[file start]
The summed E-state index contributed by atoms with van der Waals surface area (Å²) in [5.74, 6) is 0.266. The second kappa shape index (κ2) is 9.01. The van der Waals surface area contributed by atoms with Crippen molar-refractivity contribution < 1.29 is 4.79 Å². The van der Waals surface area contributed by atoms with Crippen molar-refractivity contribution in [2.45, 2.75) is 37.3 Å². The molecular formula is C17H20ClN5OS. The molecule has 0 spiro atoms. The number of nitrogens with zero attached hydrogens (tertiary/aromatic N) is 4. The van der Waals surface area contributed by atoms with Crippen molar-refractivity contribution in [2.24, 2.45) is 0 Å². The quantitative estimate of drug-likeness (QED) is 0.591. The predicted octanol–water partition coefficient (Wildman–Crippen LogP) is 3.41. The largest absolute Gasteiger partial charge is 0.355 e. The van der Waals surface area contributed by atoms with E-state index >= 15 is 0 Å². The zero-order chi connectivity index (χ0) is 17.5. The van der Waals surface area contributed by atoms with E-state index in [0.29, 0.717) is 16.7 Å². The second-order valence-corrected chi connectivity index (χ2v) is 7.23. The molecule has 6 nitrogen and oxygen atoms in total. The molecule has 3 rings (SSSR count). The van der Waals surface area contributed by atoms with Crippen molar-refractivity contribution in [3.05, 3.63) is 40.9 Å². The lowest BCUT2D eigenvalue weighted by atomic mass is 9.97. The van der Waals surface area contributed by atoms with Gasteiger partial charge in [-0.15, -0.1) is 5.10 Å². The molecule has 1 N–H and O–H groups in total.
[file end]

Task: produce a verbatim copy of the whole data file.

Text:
The summed E-state index contributed by atoms with van der Waals surface area (Å²) in [5.74, 6) is 0.266. The second kappa shape index (κ2) is 9.01. The van der Waals surface area contributed by atoms with Crippen molar-refractivity contribution < 1.29 is 4.79 Å². The van der Waals surface area contributed by atoms with Crippen molar-refractivity contribution in [2.45, 2.75) is 37.3 Å². The molecular formula is C17H20ClN5OS. The molecule has 0 spiro atoms. The number of nitrogens with zero attached hydrogens (tertiary/aromatic N) is 4. The van der Waals surface area contributed by atoms with Crippen molar-refractivity contribution in [2.24, 2.45) is 0 Å². The quantitative estimate of drug-likeness (QED) is 0.591. The predicted octanol–water partition coefficient (Wildman–Crippen LogP) is 3.41. The largest absolute Gasteiger partial charge is 0.355 e. The van der Waals surface area contributed by atoms with E-state index >= 15 is 0 Å². The zero-order chi connectivity index (χ0) is 17.5. The van der Waals surface area contributed by atoms with E-state index in [0.29, 0.717) is 16.7 Å². The second-order valence-corrected chi connectivity index (χ2v) is 7.23. The molecule has 6 nitrogen and oxygen atoms in total. The molecule has 3 rings (SSSR count). The van der Waals surface area contributed by atoms with Crippen molar-refractivity contribution in [3.05, 3.63) is 40.9 Å². The lowest BCUT2D eigenvalue weighted by atomic mass is 9.97. The van der Waals surface area contributed by atoms with Gasteiger partial charge in [-0.15, -0.1) is 5.10 Å². The molecule has 1 N–H and O–H groups in total.